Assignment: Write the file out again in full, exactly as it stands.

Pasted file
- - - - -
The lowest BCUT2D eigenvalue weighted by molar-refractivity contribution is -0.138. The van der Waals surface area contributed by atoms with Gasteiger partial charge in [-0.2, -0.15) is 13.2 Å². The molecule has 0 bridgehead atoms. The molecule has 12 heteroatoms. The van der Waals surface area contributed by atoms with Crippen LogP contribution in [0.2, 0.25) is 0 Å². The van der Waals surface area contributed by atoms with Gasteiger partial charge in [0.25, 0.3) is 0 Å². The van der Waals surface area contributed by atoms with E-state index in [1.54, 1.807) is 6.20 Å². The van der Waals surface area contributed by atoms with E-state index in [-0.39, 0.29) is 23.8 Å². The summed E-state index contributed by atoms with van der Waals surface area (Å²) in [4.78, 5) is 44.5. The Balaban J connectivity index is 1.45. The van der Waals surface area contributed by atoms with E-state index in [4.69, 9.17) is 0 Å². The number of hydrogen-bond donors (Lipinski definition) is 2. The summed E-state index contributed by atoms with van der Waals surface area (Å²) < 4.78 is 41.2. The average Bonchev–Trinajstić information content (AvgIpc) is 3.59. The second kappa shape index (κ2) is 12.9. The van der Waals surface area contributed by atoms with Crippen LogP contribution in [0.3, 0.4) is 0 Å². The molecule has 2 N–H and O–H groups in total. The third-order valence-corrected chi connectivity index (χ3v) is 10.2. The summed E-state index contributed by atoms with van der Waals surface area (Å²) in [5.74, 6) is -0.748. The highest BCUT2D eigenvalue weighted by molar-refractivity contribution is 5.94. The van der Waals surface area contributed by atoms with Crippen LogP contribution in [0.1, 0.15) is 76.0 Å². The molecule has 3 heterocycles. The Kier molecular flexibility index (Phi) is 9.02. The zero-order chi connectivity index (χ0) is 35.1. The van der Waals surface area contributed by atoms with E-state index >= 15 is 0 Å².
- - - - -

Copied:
The lowest BCUT2D eigenvalue weighted by molar-refractivity contribution is -0.138. The van der Waals surface area contributed by atoms with Gasteiger partial charge in [-0.2, -0.15) is 13.2 Å². The molecule has 0 bridgehead atoms. The molecule has 12 heteroatoms. The van der Waals surface area contributed by atoms with Crippen LogP contribution in [0.2, 0.25) is 0 Å². The van der Waals surface area contributed by atoms with Gasteiger partial charge in [0.25, 0.3) is 0 Å². The van der Waals surface area contributed by atoms with E-state index in [1.54, 1.807) is 6.20 Å². The van der Waals surface area contributed by atoms with E-state index in [-0.39, 0.29) is 23.8 Å². The summed E-state index contributed by atoms with van der Waals surface area (Å²) in [4.78, 5) is 44.5. The Balaban J connectivity index is 1.45. The van der Waals surface area contributed by atoms with E-state index in [4.69, 9.17) is 0 Å². The number of hydrogen-bond donors (Lipinski definition) is 2. The summed E-state index contributed by atoms with van der Waals surface area (Å²) < 4.78 is 41.2. The average Bonchev–Trinajstić information content (AvgIpc) is 3.59. The second kappa shape index (κ2) is 12.9. The van der Waals surface area contributed by atoms with Crippen LogP contribution in [0.3, 0.4) is 0 Å². The molecule has 2 N–H and O–H groups in total. The third-order valence-corrected chi connectivity index (χ3v) is 10.2. The summed E-state index contributed by atoms with van der Waals surface area (Å²) in [5.74, 6) is -0.748. The highest BCUT2D eigenvalue weighted by molar-refractivity contribution is 5.94. The van der Waals surface area contributed by atoms with Crippen LogP contribution in [0.1, 0.15) is 76.0 Å². The molecule has 3 heterocycles. The Kier molecular flexibility index (Phi) is 9.02. The zero-order chi connectivity index (χ0) is 35.1. The van der Waals surface area contributed by atoms with E-state index >= 15 is 0 Å².